Copperhead Snake – Identification

copperhead snake

Q: Can you help us identify this snake that showed up in our driveway? What should we do next?

A: Snake expert Jim Rodgers at Nearly Native Nursery says:

“These are some of the best pix of a snake I have received – most people are scared to death and can’t think straight enough to focus! This is a Southern copperhead snake, Agkistrodon contortrix sub. contortrix.

It is a bit north for the southern copperhead which is endemic to the lower Piedmont and coastal plains. I possibly could be an inter-grade hybrid between the Northern Copperhead Agkistrodon contortix sub. mokasen.

Notice the vivid triangles on their sides from above. These snakes can or may have an hour glass/bow tie pattern but not always. The very most important IDing Characteristic is the vertical pupils during daylight hours as the closeup shows clearly.

Every copperhead and timber or canebrake and pygmy rattler I have seen has the two black dots on the top of their heads and just rear of their eyes which the pic shows as well. Also they commonly lie flat and cock their head at the 45 degree angle as the pix show. This a “watch and alert” position not aggressive position. They only become defensive when threatened..

Few people die from a copperhead bite but losing a some flesh is common and is very painful for 12 hours or more. Trust me from personal experience: no drug dulls the pain sufficiently.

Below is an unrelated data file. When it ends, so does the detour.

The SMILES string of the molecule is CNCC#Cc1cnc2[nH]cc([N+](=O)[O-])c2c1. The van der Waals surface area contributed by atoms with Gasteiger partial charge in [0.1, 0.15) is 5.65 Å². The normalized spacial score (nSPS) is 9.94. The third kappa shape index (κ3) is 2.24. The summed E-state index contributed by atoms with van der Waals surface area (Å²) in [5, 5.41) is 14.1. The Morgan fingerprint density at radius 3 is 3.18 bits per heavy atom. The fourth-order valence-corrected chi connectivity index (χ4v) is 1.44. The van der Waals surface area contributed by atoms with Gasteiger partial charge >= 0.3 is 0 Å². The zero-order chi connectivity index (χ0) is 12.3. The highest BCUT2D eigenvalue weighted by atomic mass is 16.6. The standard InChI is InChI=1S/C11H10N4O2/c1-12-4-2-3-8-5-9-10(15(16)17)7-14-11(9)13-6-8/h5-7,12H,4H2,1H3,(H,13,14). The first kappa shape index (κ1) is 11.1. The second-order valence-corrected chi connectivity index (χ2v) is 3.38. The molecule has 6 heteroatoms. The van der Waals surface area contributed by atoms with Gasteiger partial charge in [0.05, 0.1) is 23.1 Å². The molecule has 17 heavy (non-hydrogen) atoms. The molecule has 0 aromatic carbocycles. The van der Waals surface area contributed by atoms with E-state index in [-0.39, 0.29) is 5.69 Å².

Copperheads’ main prey are voles, moles, rats, mice, chipmunks, and low nesting birds. They have been known, especially juveniles, to feed on large insects, lizards, and frogs.

I consider them a plus in the landscape. As long as one pays attention there should never be a problem.

That said, here are my suggestions:

NEVER PICK ONE UP WITH YOUR HANDS!!!!!!!!!! If you need to relocate it always us a sturdy stick or tool THAT IS LONGER THAN THE SNAKE and NEVER TILT IT UP WHILE LIFTING THE SNAKE AS THEY OFTEN WILL SLIDE DOWN TO YOUR HAND. That is not good. Lay a larger container, like a 30gallon garbage can, down near the snake, open end towards its head, with out alerting or frightening the snake. Then, with a LONG stick or tool, very gently guide him into the container. You do not want to make him mad by hitting the ground nearby because a defensive animal of any type is much more dangerous to work with.

To repel a snake, use your garden hose to spray the unwanted snake with water. He will move when the water hits him. He may not go in the direction you want at first contact. Keep spraying him to guide to go where you want him to go and he will leave the area. This is the safest way to deal with a venomous snake because you are positioned far away with the hose so that you are not within striking range and the water will not injure the snake – just make him relocate.

Foot note: NEVER GRAB A SNAKE BY THE BODY AND ESPECIALLY THE HEAD/NECK REGION. This is the dumbest way to make him mad and get bit. The highest concentration of snake bites are from irritated or injured snakes.”

Also see: Copperhead Snakes

Snakes and Their Control

Copperhead Behavior

copperhead snake

copperhead snake


copperhead snake

copperhead snake


copperhead snake

copperhead snake







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